Arusha. At a time when the economy is struggling to bail out the tourism sector through increased international arrivals, Tanzania has emerged as the main tourism source market to Kenya.
The country has overtaken the US as a top source market for tourists to the neighbouring country and is trailed by Uganda.
The trend is shown through statistics of tourist arrivals into Kenya for the month of September this year, six months after the country confirmed the first case of Covid-19.
The Tourism Research Institute of Kenya says Tanzania was ahead of other countries as the origin of 4,309 tourists who visited Kenya during that month.
It is followed by Uganda (3,812) and the United States,the world’s strongest economy, which was the source of the 3,458 to Kenya. Tourism stakeholders in Arusha, the hub of the country’s hospitality industry, have reacted dif- ferently to the information.
“I am not sure if that is realistic,” said Andrew Malalika, director of Jackpot Tours and Safaris and member of an Arusha-based lobby group for the sector.
Mr Walter Maeda, a local hotelier, said there may have been more people going to Kenya in September from Tanzania after the easing of Covid-19 restrictions in the destination country.
The out-going visitors, he hinted, may include the expatriate community caught up in Tanzania at a time lockdowns and travel restrictions were imposed.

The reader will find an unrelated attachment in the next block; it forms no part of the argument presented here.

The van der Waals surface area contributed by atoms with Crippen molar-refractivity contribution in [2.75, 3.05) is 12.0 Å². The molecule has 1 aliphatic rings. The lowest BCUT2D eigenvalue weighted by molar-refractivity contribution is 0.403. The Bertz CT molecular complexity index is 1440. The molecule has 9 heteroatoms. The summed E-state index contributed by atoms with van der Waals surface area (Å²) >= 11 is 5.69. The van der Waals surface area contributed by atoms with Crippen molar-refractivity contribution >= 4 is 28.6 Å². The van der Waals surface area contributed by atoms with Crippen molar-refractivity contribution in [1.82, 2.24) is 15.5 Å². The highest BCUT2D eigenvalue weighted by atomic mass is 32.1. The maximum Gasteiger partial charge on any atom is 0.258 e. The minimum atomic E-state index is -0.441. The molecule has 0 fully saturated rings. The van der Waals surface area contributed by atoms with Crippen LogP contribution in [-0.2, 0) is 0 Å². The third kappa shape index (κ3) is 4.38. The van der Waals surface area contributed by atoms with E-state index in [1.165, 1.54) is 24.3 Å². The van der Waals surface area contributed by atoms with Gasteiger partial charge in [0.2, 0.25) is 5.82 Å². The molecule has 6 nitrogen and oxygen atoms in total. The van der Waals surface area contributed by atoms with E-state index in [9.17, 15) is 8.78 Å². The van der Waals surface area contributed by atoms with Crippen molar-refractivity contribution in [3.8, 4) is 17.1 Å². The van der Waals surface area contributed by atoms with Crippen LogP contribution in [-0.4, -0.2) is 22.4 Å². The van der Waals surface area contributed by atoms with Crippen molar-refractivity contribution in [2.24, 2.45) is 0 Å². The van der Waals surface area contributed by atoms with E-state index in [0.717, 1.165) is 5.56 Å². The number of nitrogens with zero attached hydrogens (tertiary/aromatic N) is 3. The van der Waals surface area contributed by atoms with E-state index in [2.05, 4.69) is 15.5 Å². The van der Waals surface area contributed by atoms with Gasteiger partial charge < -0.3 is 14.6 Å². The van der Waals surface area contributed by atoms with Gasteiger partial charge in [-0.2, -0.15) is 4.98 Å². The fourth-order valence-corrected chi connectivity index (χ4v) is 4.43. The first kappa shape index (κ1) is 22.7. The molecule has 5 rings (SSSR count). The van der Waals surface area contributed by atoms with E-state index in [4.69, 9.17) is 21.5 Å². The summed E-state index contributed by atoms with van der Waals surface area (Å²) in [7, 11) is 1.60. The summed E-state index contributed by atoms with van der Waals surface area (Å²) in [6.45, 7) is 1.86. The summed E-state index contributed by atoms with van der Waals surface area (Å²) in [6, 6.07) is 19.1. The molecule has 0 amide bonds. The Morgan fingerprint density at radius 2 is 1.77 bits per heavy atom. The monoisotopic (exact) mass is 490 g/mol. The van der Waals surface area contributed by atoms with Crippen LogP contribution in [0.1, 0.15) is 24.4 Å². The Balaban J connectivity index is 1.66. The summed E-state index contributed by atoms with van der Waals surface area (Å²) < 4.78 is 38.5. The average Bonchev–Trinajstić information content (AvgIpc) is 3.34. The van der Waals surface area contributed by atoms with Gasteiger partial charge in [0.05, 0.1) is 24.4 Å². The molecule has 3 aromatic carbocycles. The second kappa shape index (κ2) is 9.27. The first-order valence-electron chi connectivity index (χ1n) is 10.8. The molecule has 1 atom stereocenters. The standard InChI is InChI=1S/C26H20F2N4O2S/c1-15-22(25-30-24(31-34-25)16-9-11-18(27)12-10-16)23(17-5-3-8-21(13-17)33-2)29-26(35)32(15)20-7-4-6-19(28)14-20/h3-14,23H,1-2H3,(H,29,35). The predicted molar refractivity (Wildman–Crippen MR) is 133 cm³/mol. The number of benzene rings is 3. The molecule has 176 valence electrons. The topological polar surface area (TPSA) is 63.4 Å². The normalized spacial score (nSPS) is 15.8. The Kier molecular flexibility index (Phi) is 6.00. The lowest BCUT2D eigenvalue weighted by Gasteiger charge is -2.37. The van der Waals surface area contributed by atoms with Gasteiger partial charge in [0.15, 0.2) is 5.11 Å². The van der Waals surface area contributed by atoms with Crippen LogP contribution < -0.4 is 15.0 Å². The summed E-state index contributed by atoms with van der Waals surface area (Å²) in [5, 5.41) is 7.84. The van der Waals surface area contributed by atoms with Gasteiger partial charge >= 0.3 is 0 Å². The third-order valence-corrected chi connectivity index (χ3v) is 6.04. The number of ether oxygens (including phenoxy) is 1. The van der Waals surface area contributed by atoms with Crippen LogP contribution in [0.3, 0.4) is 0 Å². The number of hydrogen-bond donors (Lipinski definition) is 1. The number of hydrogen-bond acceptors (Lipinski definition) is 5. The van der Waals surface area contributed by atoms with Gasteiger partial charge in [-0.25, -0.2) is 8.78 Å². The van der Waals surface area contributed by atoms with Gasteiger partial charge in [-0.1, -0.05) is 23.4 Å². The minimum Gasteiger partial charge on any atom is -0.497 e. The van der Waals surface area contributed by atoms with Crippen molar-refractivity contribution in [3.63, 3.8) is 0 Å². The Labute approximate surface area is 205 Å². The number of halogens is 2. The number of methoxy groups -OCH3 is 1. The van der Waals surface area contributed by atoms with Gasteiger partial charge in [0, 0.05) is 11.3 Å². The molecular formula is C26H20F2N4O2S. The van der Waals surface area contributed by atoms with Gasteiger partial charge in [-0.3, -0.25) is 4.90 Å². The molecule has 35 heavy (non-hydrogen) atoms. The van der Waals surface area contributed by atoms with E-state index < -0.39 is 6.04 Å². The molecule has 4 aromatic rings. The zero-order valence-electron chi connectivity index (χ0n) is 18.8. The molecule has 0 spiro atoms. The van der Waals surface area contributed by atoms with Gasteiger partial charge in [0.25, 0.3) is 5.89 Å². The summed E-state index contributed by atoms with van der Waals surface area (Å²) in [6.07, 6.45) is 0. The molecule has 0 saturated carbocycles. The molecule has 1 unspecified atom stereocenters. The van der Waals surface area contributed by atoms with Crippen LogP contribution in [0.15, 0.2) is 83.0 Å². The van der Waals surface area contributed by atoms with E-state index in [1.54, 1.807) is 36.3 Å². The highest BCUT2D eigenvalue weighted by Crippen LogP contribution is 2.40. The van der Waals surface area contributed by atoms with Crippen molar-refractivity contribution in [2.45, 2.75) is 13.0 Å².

“But also there is a significant number of Tanzanian business people residing in Kenya, especially from Arusha and Moshi, as well as some expatriates,” he said.
Tanzania, though, has been among the leading tourism source countries for Kenya before the outbreak of the epidemic and its attendant restrictions.
According to the Kenyan tourism research body, Tanzania was third after the US and Uganda as a source market for tourists to Kenya in 2019.
During last year, a total of 193,740 visitors from Tanzania classified as tourists visited Kenya, trailing 245,437 from the US and 223,010 from Uganda.
Mr Willy Lyimo, a tourism expert, said although there is a contention on the definition of tourists, visitors from Tanzania to Kenya were likely to be traders.
“It is possible. It is very pos- sible. Sometimes their number is very high. So long as you stay in a hotel, you are a tourist,” he told The Citizen.
Tourism consultant Elisha Mayallah said Tanzania being a main source of tourists to the neighbouring countries was an indication of increased intra- regional travels.
“They may be businessmen going to Kenya to seek markets for their goods. Kenya has been hard hit by coronavirus and prices of many goods have tumbled,” he said.
Outgoing tourists from Tanzania could be non-citizens stranded after imposition of a host of restrictions following the outbreak of Covid-19.
“Given the gravity of the global epidemic, it would be cheaper for them to cross to Kenya than going for a leisure tour in South Africa,” he noted.
The virus severely brought the multi-million dollar tourism sector in East Africa to its knees due to drastic fall of arrivals.
Before March when the first cases were reported in the region, tourism was the leading economic sector in the region in generation of hard currency. It contributed an average of 12 per cent to the GDP of the six EAC partner states in 2017.